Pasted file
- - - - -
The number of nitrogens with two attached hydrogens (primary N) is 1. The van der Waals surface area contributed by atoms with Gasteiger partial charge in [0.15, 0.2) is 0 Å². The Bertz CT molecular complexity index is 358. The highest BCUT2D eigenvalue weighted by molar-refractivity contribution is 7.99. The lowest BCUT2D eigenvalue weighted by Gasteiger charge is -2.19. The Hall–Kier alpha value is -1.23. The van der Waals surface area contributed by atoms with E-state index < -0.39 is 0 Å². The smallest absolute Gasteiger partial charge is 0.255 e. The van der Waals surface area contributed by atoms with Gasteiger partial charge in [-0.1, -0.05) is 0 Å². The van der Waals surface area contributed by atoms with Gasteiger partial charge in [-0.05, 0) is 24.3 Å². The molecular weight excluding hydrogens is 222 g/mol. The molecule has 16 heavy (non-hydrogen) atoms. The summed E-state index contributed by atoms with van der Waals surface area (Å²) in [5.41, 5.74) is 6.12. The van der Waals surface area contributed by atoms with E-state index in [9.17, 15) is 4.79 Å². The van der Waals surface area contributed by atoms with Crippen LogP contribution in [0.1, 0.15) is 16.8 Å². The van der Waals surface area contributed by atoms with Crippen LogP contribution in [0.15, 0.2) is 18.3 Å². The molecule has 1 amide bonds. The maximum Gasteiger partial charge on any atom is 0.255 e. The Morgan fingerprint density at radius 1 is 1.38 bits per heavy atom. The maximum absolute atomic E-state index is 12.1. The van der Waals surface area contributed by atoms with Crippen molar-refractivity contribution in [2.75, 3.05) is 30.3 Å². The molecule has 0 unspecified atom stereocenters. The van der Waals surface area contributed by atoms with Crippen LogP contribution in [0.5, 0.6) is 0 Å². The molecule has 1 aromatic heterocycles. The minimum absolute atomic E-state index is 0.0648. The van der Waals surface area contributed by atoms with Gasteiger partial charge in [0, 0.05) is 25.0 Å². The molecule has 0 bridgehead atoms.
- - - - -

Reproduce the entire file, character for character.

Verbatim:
The number of nitrogens with two attached hydrogens (primary N) is 1. The van der Waals surface area contributed by atoms with Gasteiger partial charge in [0.15, 0.2) is 0 Å². The Bertz CT molecular complexity index is 358. The highest BCUT2D eigenvalue weighted by molar-refractivity contribution is 7.99. The lowest BCUT2D eigenvalue weighted by Gasteiger charge is -2.19. The Hall–Kier alpha value is -1.23. The van der Waals surface area contributed by atoms with E-state index < -0.39 is 0 Å². The smallest absolute Gasteiger partial charge is 0.255 e. The van der Waals surface area contributed by atoms with Gasteiger partial charge in [-0.1, -0.05) is 0 Å². The van der Waals surface area contributed by atoms with Gasteiger partial charge in [-0.05, 0) is 24.3 Å². The molecular weight excluding hydrogens is 222 g/mol. The molecule has 16 heavy (non-hydrogen) atoms. The summed E-state index contributed by atoms with van der Waals surface area (Å²) in [5.41, 5.74) is 6.12. The van der Waals surface area contributed by atoms with E-state index in [9.17, 15) is 4.79 Å². The van der Waals surface area contributed by atoms with Crippen LogP contribution in [0.1, 0.15) is 16.8 Å². The van der Waals surface area contributed by atoms with Crippen LogP contribution in [0.15, 0.2) is 18.3 Å². The molecule has 1 amide bonds. The maximum Gasteiger partial charge on any atom is 0.255 e. The Morgan fingerprint density at radius 1 is 1.38 bits per heavy atom. The maximum absolute atomic E-state index is 12.1. The van der Waals surface area contributed by atoms with Crippen molar-refractivity contribution in [2.75, 3.05) is 30.3 Å². The molecule has 0 unspecified atom stereocenters. The van der Waals surface area contributed by atoms with Crippen LogP contribution in [0.5, 0.6) is 0 Å². The molecule has 1 aromatic heterocycles. The minimum absolute atomic E-state index is 0.0648. The van der Waals surface area contributed by atoms with Gasteiger partial charge in [0, 0.05) is 25.0 Å². The molecule has 0 bridgehead atoms.